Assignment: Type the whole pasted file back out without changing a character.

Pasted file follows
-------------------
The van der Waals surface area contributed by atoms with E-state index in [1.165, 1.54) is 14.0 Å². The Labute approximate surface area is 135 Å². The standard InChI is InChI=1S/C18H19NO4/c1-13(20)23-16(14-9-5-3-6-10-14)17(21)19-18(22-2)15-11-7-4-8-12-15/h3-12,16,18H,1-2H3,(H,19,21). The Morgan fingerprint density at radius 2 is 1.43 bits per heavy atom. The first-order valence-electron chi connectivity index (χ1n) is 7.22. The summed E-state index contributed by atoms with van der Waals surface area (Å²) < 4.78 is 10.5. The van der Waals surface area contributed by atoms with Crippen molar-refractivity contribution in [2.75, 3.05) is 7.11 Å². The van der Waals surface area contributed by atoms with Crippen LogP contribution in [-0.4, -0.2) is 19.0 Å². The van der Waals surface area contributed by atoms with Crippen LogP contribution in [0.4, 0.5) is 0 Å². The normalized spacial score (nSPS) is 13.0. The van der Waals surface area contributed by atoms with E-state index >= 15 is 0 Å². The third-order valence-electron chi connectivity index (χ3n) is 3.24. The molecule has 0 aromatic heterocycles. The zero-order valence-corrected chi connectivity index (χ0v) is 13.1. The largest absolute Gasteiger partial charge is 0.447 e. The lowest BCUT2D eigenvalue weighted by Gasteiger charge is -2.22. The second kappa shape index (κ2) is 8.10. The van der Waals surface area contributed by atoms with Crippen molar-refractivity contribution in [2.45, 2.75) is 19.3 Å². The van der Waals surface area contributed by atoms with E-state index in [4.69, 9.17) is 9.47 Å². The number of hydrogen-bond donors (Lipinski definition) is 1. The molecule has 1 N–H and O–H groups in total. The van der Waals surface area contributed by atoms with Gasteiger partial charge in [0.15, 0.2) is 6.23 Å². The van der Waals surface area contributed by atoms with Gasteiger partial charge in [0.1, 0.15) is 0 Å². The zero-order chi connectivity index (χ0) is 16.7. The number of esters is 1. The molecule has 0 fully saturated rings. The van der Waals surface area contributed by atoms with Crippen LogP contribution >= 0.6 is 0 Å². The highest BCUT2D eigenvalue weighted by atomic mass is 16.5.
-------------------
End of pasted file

The van der Waals surface area contributed by atoms with E-state index in [1.165, 1.54) is 14.0 Å². The Labute approximate surface area is 135 Å². The standard InChI is InChI=1S/C18H19NO4/c1-13(20)23-16(14-9-5-3-6-10-14)17(21)19-18(22-2)15-11-7-4-8-12-15/h3-12,16,18H,1-2H3,(H,19,21). The Morgan fingerprint density at radius 2 is 1.43 bits per heavy atom. The first-order valence-electron chi connectivity index (χ1n) is 7.22. The summed E-state index contributed by atoms with van der Waals surface area (Å²) < 4.78 is 10.5. The van der Waals surface area contributed by atoms with Crippen molar-refractivity contribution in [2.75, 3.05) is 7.11 Å². The van der Waals surface area contributed by atoms with Crippen LogP contribution in [-0.4, -0.2) is 19.0 Å². The van der Waals surface area contributed by atoms with Crippen LogP contribution in [0.4, 0.5) is 0 Å². The normalized spacial score (nSPS) is 13.0. The van der Waals surface area contributed by atoms with E-state index >= 15 is 0 Å². The third-order valence-electron chi connectivity index (χ3n) is 3.24. The molecule has 0 aromatic heterocycles. The zero-order valence-corrected chi connectivity index (χ0v) is 13.1. The largest absolute Gasteiger partial charge is 0.447 e. The lowest BCUT2D eigenvalue weighted by Gasteiger charge is -2.22. The second kappa shape index (κ2) is 8.10. The van der Waals surface area contributed by atoms with Crippen molar-refractivity contribution in [2.45, 2.75) is 19.3 Å². The van der Waals surface area contributed by atoms with E-state index in [4.69, 9.17) is 9.47 Å². The number of hydrogen-bond donors (Lipinski definition) is 1. The molecule has 1 N–H and O–H groups in total. The van der Waals surface area contributed by atoms with Gasteiger partial charge in [0.15, 0.2) is 6.23 Å². The van der Waals surface area contributed by atoms with Gasteiger partial charge in [0.1, 0.15) is 0 Å². The zero-order chi connectivity index (χ0) is 16.7. The number of esters is 1. The molecule has 0 fully saturated rings. The van der Waals surface area contributed by atoms with Crippen LogP contribution >= 0.6 is 0 Å². The highest BCUT2D eigenvalue weighted by atomic mass is 16.5.